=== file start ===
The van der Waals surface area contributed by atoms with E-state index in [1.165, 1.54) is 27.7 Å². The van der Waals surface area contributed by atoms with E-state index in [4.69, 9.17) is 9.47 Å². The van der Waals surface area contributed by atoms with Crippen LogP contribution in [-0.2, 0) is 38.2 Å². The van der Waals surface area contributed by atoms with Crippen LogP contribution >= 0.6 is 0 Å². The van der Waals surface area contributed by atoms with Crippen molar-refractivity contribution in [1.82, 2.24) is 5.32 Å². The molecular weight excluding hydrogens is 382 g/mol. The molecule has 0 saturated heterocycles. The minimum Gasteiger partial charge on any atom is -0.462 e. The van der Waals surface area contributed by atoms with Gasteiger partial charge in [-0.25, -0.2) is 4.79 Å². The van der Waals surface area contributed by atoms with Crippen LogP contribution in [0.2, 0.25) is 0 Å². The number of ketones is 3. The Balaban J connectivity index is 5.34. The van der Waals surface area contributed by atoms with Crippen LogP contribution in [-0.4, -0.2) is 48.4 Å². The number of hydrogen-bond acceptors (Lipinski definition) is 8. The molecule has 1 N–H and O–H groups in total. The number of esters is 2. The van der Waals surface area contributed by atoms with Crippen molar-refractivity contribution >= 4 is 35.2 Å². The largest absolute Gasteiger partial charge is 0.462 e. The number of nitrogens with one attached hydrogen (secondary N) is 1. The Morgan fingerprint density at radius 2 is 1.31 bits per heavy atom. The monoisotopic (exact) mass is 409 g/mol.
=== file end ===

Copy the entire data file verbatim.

The van der Waals surface area contributed by atoms with E-state index in [1.165, 1.54) is 27.7 Å². The van der Waals surface area contributed by atoms with E-state index in [4.69, 9.17) is 9.47 Å². The van der Waals surface area contributed by atoms with Crippen LogP contribution in [-0.2, 0) is 38.2 Å². The van der Waals surface area contributed by atoms with Crippen LogP contribution >= 0.6 is 0 Å². The van der Waals surface area contributed by atoms with Crippen molar-refractivity contribution in [1.82, 2.24) is 5.32 Å². The molecular weight excluding hydrogens is 382 g/mol. The molecule has 0 saturated heterocycles. The minimum Gasteiger partial charge on any atom is -0.462 e. The van der Waals surface area contributed by atoms with Gasteiger partial charge in [-0.25, -0.2) is 4.79 Å². The van der Waals surface area contributed by atoms with Crippen LogP contribution in [0.2, 0.25) is 0 Å². The number of ketones is 3. The Balaban J connectivity index is 5.34. The van der Waals surface area contributed by atoms with Crippen LogP contribution in [-0.4, -0.2) is 48.4 Å². The number of hydrogen-bond acceptors (Lipinski definition) is 8. The molecule has 1 N–H and O–H groups in total. The number of esters is 2. The van der Waals surface area contributed by atoms with Crippen molar-refractivity contribution >= 4 is 35.2 Å². The largest absolute Gasteiger partial charge is 0.462 e. The number of nitrogens with one attached hydrogen (secondary N) is 1. The Morgan fingerprint density at radius 2 is 1.31 bits per heavy atom. The monoisotopic (exact) mass is 409 g/mol.